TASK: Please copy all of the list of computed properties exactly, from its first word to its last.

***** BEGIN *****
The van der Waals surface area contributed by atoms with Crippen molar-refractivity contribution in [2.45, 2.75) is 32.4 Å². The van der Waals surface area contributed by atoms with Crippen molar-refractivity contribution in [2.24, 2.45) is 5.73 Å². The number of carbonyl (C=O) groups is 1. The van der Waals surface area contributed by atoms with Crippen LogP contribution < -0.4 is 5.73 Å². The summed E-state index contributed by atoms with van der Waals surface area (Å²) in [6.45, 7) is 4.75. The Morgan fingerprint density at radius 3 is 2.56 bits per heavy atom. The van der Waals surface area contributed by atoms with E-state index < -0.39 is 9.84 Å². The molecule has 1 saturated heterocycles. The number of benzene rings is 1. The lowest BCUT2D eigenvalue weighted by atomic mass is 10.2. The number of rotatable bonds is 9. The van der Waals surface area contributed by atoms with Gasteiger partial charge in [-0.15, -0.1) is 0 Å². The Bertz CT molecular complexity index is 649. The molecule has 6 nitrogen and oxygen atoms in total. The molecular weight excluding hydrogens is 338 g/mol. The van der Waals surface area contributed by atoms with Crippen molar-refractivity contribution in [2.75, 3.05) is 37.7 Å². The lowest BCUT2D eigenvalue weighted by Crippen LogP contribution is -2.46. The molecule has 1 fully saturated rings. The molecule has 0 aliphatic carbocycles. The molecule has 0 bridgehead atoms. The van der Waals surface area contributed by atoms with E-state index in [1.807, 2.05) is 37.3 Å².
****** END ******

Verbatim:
The van der Waals surface area contributed by atoms with Crippen molar-refractivity contribution in [2.45, 2.75) is 32.4 Å². The van der Waals surface area contributed by atoms with Crippen molar-refractivity contribution in [2.24, 2.45) is 5.73 Å². The number of carbonyl (C=O) groups is 1. The van der Waals surface area contributed by atoms with Crippen LogP contribution < -0.4 is 5.73 Å². The summed E-state index contributed by atoms with van der Waals surface area (Å²) in [6.45, 7) is 4.75. The Morgan fingerprint density at radius 3 is 2.56 bits per heavy atom. The van der Waals surface area contributed by atoms with E-state index < -0.39 is 9.84 Å². The molecule has 1 saturated heterocycles. The number of benzene rings is 1. The lowest BCUT2D eigenvalue weighted by atomic mass is 10.2. The number of rotatable bonds is 9. The van der Waals surface area contributed by atoms with Gasteiger partial charge in [-0.15, -0.1) is 0 Å². The Bertz CT molecular complexity index is 649. The molecule has 6 nitrogen and oxygen atoms in total. The molecular weight excluding hydrogens is 338 g/mol. The van der Waals surface area contributed by atoms with Crippen molar-refractivity contribution in [2.75, 3.05) is 37.7 Å². The lowest BCUT2D eigenvalue weighted by Crippen LogP contribution is -2.46. The molecule has 1 fully saturated rings. The molecule has 0 aliphatic carbocycles. The molecule has 0 bridgehead atoms. The van der Waals surface area contributed by atoms with E-state index in [1.807, 2.05) is 37.3 Å².